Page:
At the end of last century, political scientist Francis Fukuyama, surveying the latter events of the 20th century—the fall of the Soviet Union, the end of the Cold War, and the United States emerging as the world’s sole superpower— surmised that we were watching “the end of history.” To Fukuyama, it seemed that after the greatest wars were fought and the dust had settled, the world had settled into an equilibrium of Western liberal democracy and its global expansion. Wars would be fought on diminishing scales, and the United States would reign supreme over an international order that gradually accepted democratic-egalitarian ideals.
Fukuyama seemed like he was right—until the events of 2016. Contrary to the trend of globalization, the world is contracting—countries are seceding from unions, withdrawing from pacts, and building walls. As Western democracies retreat back into the stubborn fold of nationalism, it seems the world may be headed for another momentous breakup. Any disruption in the world order would involve its top dog, the United States, and as the king of the hill, America is facing threats from every aspirational power: Russia, China, Iran, and North Korea, to name a few.
Worldwide political movements may have stalled after World War II, but technological movements have transformed the fabric of our society. In the past decade, we’ve become utterly dependent on technology, for everything from directions, recipes, banking, news, and social validation. Our society is built on fragile, digital columns, which gives our adversaries a multitude of new ways to attack us: through bioweaponry, cyberhacking, nuclear terrorism, and digital espionage. Add in emboldened rogue states like ISIS and North Korea, and the resulting combination could be disastrous. Here are 3 of the United States’ biggest national security threats in 2017.
“A cyberattack would be far more devastating than a nuclear bomb,” antivirus guru and cyber security legend John McAfee warned last year when he ran for the Libertarian Party nomination for President of the United States. He elaborated: “In a cyber war, the first thing we’re going to lose is our power. And without power, what happens? We have no power, we have no food. We have no way of getting food either, as everything is automated.”
The scary thing is, our enemies may already have this crippling capability in their hands. McAfee referenced the fact that if “two fifteen-year-old boys [could] hack into the Ukranian power grid [last year], could the Russians and Chinese not do the same thing with us?” An army of computer wunderkinds, expert freelancers, and devious hackers stand ready for recruitment by any terrorist group or nation-state. If the areas hit by Hurricane Sandy in 2012 devolved into looting and chaos by their third day without power, imagine an entire region or the country plunging into darkness for weeks. Without a shot being fired, it would bring America to its knees.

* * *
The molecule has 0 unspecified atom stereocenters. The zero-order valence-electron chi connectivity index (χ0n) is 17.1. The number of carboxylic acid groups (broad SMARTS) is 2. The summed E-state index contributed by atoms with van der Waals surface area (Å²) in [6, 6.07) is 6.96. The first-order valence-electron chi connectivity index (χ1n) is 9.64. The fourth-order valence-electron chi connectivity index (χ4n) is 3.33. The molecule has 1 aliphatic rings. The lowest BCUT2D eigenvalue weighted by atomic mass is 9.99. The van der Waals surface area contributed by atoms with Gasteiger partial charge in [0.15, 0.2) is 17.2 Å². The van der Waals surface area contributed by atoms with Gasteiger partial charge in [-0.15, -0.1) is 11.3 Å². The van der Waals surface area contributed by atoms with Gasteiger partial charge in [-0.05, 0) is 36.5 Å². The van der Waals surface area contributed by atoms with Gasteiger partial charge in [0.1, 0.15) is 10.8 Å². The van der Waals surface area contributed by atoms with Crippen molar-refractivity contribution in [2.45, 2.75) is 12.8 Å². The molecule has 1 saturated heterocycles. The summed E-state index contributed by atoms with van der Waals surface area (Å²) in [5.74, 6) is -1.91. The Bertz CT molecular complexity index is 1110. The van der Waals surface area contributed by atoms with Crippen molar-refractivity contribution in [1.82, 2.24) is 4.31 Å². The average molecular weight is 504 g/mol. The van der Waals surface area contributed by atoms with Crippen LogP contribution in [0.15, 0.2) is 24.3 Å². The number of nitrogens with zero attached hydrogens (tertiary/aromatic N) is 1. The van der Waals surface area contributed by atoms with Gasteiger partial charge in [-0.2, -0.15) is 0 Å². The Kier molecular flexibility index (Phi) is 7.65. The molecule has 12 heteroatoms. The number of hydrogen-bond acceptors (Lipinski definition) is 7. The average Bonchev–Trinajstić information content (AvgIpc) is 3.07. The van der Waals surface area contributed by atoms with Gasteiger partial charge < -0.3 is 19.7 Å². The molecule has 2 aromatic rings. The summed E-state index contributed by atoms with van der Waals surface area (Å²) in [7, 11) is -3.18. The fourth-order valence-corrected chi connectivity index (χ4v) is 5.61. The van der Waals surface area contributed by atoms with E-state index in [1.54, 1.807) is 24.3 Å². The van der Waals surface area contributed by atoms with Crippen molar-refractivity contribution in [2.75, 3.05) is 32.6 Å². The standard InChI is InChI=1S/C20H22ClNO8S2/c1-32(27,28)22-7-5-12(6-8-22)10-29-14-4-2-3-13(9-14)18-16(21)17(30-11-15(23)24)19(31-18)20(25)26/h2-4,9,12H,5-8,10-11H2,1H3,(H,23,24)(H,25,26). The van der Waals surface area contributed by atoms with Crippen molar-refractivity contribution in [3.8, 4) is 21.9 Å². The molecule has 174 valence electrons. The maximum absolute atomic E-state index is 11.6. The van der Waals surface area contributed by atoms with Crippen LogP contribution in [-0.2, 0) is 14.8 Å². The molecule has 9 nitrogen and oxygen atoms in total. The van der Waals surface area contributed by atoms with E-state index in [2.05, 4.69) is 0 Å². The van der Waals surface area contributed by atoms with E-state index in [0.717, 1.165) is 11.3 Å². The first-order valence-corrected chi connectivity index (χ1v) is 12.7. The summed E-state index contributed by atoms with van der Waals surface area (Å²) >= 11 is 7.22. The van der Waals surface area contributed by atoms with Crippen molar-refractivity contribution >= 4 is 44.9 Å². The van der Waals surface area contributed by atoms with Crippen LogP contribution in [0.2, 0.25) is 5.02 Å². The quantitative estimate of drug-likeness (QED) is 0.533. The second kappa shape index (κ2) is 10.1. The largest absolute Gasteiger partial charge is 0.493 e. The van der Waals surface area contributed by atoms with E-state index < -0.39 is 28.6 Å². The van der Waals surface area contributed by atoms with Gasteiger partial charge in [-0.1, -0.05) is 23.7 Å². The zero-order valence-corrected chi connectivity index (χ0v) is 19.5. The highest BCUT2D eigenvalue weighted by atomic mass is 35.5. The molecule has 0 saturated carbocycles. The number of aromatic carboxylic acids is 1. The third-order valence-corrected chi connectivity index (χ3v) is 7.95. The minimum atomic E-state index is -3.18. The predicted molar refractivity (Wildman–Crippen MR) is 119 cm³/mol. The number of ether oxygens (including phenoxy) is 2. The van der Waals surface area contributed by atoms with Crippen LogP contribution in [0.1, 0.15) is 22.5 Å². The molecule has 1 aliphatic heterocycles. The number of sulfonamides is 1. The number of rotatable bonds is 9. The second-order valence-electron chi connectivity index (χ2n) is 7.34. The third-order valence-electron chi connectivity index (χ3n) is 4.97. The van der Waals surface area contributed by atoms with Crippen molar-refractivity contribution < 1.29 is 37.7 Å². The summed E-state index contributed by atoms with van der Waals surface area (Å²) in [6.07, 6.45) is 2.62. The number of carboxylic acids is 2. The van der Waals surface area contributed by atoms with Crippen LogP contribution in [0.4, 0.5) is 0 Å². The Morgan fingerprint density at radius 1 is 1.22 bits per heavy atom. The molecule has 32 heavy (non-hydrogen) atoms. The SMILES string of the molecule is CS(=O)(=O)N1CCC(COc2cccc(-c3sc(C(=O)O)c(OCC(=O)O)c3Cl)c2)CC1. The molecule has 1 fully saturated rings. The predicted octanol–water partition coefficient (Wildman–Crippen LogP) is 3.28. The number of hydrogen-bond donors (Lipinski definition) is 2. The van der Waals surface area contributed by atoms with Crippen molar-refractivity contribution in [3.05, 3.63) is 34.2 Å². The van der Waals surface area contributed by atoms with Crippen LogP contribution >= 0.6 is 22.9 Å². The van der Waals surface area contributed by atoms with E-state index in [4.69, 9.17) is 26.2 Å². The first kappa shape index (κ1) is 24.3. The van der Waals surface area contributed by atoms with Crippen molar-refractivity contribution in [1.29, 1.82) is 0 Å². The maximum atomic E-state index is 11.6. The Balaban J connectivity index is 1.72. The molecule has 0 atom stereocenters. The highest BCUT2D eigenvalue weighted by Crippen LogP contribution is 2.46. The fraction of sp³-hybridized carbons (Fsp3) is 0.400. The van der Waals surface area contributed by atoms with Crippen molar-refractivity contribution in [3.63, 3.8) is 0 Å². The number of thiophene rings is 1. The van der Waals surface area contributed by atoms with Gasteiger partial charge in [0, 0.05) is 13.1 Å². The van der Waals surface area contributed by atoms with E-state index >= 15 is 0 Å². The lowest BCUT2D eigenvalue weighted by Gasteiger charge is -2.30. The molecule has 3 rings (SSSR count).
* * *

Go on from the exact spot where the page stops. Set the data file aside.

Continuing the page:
ISIS is not just a geopolitical threat, it is an existential threat to the West, what French philosopher Jean Baudrillard regarded as the response to West-dominated globalization. The problem is that “bombing the sh** out of ISIS” (as President Trump promised) is like upending an art colony—the colony may be destroyed, but the ants will scatter, swarm and eventually regroup. Stamping out ISIS’ territorial holdings threatens to dissipate the organization over the entire world.
ISIS has proven itself innovative in a number of ways—using unusually high production standards in their propaganda and employing unorthodox recruiting methods. One fears they’ll apply their rugged ingenuity to a large-scale terrorist attack: whether through cyber attack (shutting down our power), bio-weaponry (poisoning our water supply), or detonating a nuclear warhead, which Obama repeatedly warned of during his second term.
Countries with failing economies and bad histories with the United States often use military power to compensate for their domestic situation (i.e. Russia), and North Korea—with its abhorrent human rights record, an unstable leader, and a failed economy—is ripe to try and make a grand statement on the world stage.
Much was made of Barack Obama’s stern meeting with Donald Trump the day after the inauguration, and pundits speculated that what might have shocked the future President the most was Obama’s warning that North Korea, by the end of the year, will have a mountable nuclear warhead. And that will be bad news for all of us.
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